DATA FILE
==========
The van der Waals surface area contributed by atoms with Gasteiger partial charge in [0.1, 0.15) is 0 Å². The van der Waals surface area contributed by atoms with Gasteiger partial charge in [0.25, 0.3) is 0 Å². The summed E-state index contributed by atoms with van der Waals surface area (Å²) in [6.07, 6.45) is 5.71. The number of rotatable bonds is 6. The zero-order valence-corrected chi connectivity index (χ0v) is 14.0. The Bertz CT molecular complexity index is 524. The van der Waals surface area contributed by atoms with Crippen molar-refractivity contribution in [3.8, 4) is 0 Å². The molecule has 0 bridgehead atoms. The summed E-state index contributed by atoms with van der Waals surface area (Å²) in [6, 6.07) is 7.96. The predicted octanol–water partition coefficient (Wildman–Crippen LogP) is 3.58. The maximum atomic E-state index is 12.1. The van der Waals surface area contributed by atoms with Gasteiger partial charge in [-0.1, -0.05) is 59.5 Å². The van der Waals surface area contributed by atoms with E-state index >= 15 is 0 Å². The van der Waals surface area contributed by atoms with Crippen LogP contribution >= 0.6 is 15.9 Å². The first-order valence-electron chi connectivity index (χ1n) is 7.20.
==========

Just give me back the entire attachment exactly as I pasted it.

The van der Waals surface area contributed by atoms with Gasteiger partial charge in [0.1, 0.15) is 0 Å². The van der Waals surface area contributed by atoms with Gasteiger partial charge in [0.25, 0.3) is 0 Å². The summed E-state index contributed by atoms with van der Waals surface area (Å²) in [6.07, 6.45) is 5.71. The number of rotatable bonds is 6. The zero-order valence-corrected chi connectivity index (χ0v) is 14.0. The Bertz CT molecular complexity index is 524. The van der Waals surface area contributed by atoms with Crippen molar-refractivity contribution in [3.8, 4) is 0 Å². The molecule has 0 bridgehead atoms. The summed E-state index contributed by atoms with van der Waals surface area (Å²) in [6, 6.07) is 7.96. The predicted octanol–water partition coefficient (Wildman–Crippen LogP) is 3.58. The maximum atomic E-state index is 12.1. The van der Waals surface area contributed by atoms with Gasteiger partial charge in [-0.1, -0.05) is 59.5 Å². The van der Waals surface area contributed by atoms with E-state index >= 15 is 0 Å². The van der Waals surface area contributed by atoms with Crippen LogP contribution >= 0.6 is 15.9 Å². The first-order valence-electron chi connectivity index (χ1n) is 7.20.